In Stellenbosch, South Africa, in the shade of the university botanical gardens, Adam Wilkins and Richard Wrangham drank coffee and worked their way through a list.
Tameness. Smaller muzzles. Smaller teeth. Patches of white fur. Floppy ears.
In early 2011, Wilkins, Perspectives editor at GENETICS, and Wrangham, primatologist at Harvard, were both spending the semester at the picturesque Stellenbosch Institute for Advanced Study, on fellowships meant to provide “creative space for the mind.” The two scientists had run into each other at the photocopier when Wrangham noticed Wilkins was reading about a group of embryonic cells called the neural crest and its involvement in facial development.
Wrangham’s interest was piqued. He had heard an intriguing but unpublished idea about the neural crest from Tecumseh Fitch, University of Vienna cognitive biologist. Wilkins and Wrangham decided to chat.
Fitch’s idea? Altered neural crest development could be the reason mammals change in oddly consistent ways during domestication. As first noted by Darwin more than 140 years ago, domestic mammals tend to share certain characteristics—a suite of traits called the domestication syndrome.
The syndrome includes increased docility and tameness, coat color changes, reductions in tooth size, changes in craniofacial morphology, alterations in ear and tail form, more frequent and nonseasonal estrus cycles, alterations in hormone levels, changed concentrations of neurotransmitters, prolonged juvenile behavior, and reduced forebrain size.
Wilkins and Wrangham set about listing these mysterious marks of domestication and trying to match them to tissues affected by the neural crest. Within half an hour they decided that neural crest changes could plausibly account for most of the syndrome’s traits.
“It was tremendously exciting,” says Wilkins. “We realized at that meeting over coffee, ‘gosh, this might actually be true! ’”
In this month’s issue of the journal GENETICS, Wilkins, Wrangham, and Fitch describe their hypothesis in a Perspectives article, along with the supporting evidence, and testable predictions. Their proposal is one of very few that attempt to explain the syndrome as a whole, rather than merely focusing on individual traits.
The neural crest hypothesis builds partly on observations from the long-running fox domestication experiments started in 1959 in Novosibirsk, Siberia, by Dmitri Belyaev. After generations of selection purely for tameness, Novosibirsk foxes today show not only a friendly, people-loving disposition reminiscent of dogs, but also seemingly unrelated traits like curly tails, floppier ears and patches of white fur.
One of the many changes seen in the tame foxes was reduced size and function of their adrenal glands, which release stress hormones during the “fight-or-flight” response. This dampened adrenal function may lie at the heart of the behavioral changes observed in domestication syndrome. Wilkins et al. argue that one way to end up with smaller adrenal glands is via mild deficits of the neural crest.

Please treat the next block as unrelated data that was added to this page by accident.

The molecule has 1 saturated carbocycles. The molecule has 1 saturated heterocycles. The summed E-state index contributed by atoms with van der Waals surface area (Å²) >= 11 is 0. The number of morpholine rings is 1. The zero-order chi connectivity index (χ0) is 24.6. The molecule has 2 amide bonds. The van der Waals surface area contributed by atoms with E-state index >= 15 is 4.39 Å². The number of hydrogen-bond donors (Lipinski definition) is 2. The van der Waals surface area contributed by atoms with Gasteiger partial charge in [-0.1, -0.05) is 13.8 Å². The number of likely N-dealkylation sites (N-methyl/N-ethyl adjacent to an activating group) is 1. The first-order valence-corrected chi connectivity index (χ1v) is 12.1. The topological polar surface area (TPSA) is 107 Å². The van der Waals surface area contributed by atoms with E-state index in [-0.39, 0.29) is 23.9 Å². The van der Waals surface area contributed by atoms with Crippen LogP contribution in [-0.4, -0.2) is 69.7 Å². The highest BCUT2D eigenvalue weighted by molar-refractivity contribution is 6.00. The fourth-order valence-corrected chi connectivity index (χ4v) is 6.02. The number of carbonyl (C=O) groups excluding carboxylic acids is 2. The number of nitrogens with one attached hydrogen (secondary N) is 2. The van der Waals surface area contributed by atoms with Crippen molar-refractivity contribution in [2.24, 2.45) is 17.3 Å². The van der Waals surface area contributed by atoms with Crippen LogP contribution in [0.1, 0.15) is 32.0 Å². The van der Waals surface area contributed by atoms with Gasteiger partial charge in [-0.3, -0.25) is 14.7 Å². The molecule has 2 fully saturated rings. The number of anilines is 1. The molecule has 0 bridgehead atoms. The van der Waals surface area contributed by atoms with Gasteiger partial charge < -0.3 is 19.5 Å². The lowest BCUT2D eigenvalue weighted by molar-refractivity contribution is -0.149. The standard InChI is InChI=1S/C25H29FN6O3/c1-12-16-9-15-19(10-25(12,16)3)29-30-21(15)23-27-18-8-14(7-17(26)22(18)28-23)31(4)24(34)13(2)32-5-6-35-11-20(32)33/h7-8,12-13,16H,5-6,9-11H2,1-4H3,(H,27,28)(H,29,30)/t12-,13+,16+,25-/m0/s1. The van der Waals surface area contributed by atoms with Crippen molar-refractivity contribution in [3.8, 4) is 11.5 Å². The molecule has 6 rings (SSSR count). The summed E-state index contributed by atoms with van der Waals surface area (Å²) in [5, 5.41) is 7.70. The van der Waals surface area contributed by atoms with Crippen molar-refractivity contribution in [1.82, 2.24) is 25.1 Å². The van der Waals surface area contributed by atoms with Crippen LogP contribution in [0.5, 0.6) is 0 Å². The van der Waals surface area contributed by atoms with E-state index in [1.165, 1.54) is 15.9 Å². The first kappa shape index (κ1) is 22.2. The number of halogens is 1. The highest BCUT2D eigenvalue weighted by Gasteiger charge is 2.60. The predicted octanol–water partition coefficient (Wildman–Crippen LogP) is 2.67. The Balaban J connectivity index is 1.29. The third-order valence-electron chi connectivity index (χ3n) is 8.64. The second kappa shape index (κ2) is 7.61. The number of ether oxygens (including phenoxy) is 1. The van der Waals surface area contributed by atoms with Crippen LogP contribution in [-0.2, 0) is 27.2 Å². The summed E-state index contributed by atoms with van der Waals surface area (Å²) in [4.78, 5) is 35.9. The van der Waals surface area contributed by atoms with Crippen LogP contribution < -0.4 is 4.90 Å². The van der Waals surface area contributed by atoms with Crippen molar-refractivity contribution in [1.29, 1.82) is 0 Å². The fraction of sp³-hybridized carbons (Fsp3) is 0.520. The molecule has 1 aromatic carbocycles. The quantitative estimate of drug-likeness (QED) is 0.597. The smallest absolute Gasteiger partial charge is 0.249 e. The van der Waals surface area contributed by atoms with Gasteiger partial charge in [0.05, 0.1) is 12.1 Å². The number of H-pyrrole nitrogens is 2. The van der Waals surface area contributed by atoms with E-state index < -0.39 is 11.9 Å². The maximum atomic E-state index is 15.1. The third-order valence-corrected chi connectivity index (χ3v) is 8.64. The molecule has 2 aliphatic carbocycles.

The neural crest is a cell population that pinches off from the edge of the developing neural tube duing early embryogenesis. These cells migrate to many parts of the body and form the precursors of a plethora of tissue types, including pigment cells, parts of the skull, larynx, ears, teeth, sympathetic nervous system, and, of course, parts of the adrenal glands. So subtle changes in neural crest cell numbers, migration, or proliferation would lead to widespread phenotypic effects.
Wilkins et al. argue that their ideas dovetail with certain effects of human neural crest cell disorders, like the patches of depigmented skin and hair seen in Waardenburg syndrome or the jaw, ear and teeth phenotypes of Treacher Collins syndrome.
And even though neural crest cells don’t directly develop into the central nervous system, they could still partly explain why many domestic mammals have smaller forebrains than their wild ancestors. Experiments in chick embryos suggest that signals from neural crest cells play a crucial role in forebrain development. At this stage, not every component of the domestication syndrome can be firmly tied into the hypothesis. For example, the curly tails of dogs, pigs, and domestic foxes don’t have an obvious connection to neural crest deficits. Nonetheless, the authors believe enough links exist to warrant experimental tests of their predictions.
One such prediction is that domestic mammals will show differences in neural crest development compared to their wild counterparts. Another is that such differences will be due to many alleles with relatively small effects on neural crest development, rather than a few influential variants. The authors also suggest that some of the loci associated with tameness, such as those rapidly being uncovered in genetic analyses of domestic foxes and rats, will be involved in neural crest biology.
Because none of the authors run labs of the type required to test the hypothesis, they hope other researchers will take on the challenge of testing these ideas experimentally.
Although the collaboration sparked over coffee in the gardens was a lot of fun, Wilkins says the ideas they developed are important. The domestication syndrome is one of the oldest problems in the history of genetics and is intimately tied to understanding our own species.
“Domestication was a crucial step in the development of human civilizations. Without these animals, it’s hard to imagine that human societies would have thrived in the way they have,” he says.
The “Domestication Syndrome” in Mammals: A Unified Explanation Based on Neural Crest Cell Behavior and Genetics
Adam S. Wilkins, Richard W. Wrangham, and W. Tecumseh Fitch.
Genetics July 2014 197:795-808 doi:10.1534/genetics.114.114.165423